San Mateo Labor editor shows labor journalism is not a lost art.
By Tim Simmers
When Paul Burton was a teenager, he got an old-school education about organized labor that stuck. It began when he worked with his father, a union brick layer. Burton mixed cement and carried bricks, and wiped the sweat off his brow as he developed a respect for union workers.
Now he’s a labor writer and editor, and his respect for union workers keeps growing.
“I like the connection with the people doing the work,’’ said Burton, editor of San Mateo Labor, a tabloid newspaper that covers San Mateo County and the Bay Area. “It keeps me close to the working class.’’
Burton, an active member of Guild Freelancers, enjoys telling the human stories of workers. Like the city tradesman who was called out of bed in the middle of the night to fix a water main, thereby preventing a disaster. That work’s crucial, Burton insists, and it deserves good union pay – not a wage cut.
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Hint: San Francisco isn’t one, at least according to a survey by nerdwallet, a financial planning Web site. The self-described nerds factored in things like the number of self-employed people in the area, the cost of housing, and the cost and availability of insurance. Los Angeles was at the top of the list, followed by Portland and Miami. Coming in at number 10 was Lincoln, NE. San Francisco didn’t make the cut, although Oakland scored No. 19 on the top 20. The list is hardly definitive, but it will give you some idea of what it might be like to live and work somewhere else.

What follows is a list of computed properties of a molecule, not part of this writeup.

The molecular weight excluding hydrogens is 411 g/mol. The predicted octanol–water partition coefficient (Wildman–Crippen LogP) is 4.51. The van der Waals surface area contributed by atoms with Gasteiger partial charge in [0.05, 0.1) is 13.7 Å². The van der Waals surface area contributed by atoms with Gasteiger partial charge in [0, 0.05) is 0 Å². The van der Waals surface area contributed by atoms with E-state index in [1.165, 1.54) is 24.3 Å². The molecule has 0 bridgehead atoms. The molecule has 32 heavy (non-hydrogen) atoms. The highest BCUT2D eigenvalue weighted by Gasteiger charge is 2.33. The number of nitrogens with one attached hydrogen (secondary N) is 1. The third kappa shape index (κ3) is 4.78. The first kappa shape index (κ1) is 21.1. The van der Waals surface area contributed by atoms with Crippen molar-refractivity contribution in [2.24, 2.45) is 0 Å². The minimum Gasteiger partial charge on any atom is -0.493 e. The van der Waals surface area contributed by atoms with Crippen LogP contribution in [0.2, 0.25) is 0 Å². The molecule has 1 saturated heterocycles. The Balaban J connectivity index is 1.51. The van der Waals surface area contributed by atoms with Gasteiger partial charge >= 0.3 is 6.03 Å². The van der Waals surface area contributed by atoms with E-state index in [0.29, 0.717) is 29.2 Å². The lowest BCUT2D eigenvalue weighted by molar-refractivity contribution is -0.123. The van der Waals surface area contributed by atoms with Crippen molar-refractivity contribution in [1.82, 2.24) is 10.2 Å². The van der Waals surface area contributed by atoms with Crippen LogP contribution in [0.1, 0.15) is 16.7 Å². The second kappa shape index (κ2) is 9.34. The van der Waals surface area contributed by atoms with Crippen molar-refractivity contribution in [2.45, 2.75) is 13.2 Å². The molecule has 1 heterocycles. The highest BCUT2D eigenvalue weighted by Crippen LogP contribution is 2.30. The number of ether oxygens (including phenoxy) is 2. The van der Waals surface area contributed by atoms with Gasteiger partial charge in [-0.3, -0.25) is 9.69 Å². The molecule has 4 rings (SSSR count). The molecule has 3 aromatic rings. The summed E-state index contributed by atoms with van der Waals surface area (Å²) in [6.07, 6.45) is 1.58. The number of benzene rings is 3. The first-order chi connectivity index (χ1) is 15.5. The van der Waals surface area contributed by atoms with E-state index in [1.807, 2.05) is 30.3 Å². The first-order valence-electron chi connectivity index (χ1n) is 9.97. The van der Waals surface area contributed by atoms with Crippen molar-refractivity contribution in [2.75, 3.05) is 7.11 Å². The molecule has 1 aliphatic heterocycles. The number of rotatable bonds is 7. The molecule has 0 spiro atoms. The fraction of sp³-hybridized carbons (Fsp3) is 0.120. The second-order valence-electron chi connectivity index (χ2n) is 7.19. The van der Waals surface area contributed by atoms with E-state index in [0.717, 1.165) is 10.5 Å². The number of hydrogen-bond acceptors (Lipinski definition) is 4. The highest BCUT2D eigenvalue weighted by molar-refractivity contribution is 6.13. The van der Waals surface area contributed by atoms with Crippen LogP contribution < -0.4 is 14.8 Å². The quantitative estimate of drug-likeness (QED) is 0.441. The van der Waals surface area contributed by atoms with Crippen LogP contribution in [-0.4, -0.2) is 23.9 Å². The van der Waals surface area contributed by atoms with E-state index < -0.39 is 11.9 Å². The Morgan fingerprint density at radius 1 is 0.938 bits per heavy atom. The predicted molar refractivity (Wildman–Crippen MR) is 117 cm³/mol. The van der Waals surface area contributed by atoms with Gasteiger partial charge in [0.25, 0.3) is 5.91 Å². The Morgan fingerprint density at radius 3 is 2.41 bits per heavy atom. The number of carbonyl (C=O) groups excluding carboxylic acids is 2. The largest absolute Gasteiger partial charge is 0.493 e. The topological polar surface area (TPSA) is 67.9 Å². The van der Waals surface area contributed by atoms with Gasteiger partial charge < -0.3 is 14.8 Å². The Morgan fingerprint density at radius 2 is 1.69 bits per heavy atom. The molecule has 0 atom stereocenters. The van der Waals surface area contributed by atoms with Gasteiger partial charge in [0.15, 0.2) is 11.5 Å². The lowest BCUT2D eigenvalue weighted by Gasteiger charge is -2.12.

Follow this link to the story by Maggie Clark.